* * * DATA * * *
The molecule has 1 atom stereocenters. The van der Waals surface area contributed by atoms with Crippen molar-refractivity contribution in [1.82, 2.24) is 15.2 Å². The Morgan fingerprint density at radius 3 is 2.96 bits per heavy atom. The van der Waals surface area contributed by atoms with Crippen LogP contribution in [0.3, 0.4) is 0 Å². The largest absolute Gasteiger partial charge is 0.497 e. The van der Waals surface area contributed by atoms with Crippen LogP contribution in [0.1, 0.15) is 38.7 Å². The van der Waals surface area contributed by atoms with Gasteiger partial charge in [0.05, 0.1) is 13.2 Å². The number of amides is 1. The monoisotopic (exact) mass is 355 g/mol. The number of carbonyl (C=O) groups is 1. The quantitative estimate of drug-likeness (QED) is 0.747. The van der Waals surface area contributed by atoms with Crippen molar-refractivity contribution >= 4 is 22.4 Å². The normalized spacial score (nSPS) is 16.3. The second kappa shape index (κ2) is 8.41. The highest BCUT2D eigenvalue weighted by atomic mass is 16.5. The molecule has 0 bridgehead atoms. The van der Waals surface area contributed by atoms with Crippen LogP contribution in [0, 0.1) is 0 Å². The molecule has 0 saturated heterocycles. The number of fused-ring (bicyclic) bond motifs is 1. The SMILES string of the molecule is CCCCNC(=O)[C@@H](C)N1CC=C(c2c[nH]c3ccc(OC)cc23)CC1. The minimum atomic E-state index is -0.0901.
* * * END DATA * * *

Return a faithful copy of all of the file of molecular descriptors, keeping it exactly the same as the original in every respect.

The molecule has 1 atom stereocenters. The van der Waals surface area contributed by atoms with Crippen molar-refractivity contribution in [1.82, 2.24) is 15.2 Å². The Morgan fingerprint density at radius 3 is 2.96 bits per heavy atom. The van der Waals surface area contributed by atoms with Crippen LogP contribution in [0.3, 0.4) is 0 Å². The largest absolute Gasteiger partial charge is 0.497 e. The van der Waals surface area contributed by atoms with Crippen LogP contribution in [0.1, 0.15) is 38.7 Å². The van der Waals surface area contributed by atoms with Gasteiger partial charge in [0.05, 0.1) is 13.2 Å². The number of amides is 1. The monoisotopic (exact) mass is 355 g/mol. The number of carbonyl (C=O) groups is 1. The quantitative estimate of drug-likeness (QED) is 0.747. The van der Waals surface area contributed by atoms with Crippen molar-refractivity contribution >= 4 is 22.4 Å². The normalized spacial score (nSPS) is 16.3. The second kappa shape index (κ2) is 8.41. The highest BCUT2D eigenvalue weighted by atomic mass is 16.5. The molecule has 0 bridgehead atoms. The van der Waals surface area contributed by atoms with Crippen LogP contribution in [0, 0.1) is 0 Å². The molecule has 0 saturated heterocycles. The number of fused-ring (bicyclic) bond motifs is 1. The SMILES string of the molecule is CCCCNC(=O)[C@@H](C)N1CC=C(c2c[nH]c3ccc(OC)cc23)CC1. The minimum atomic E-state index is -0.0901.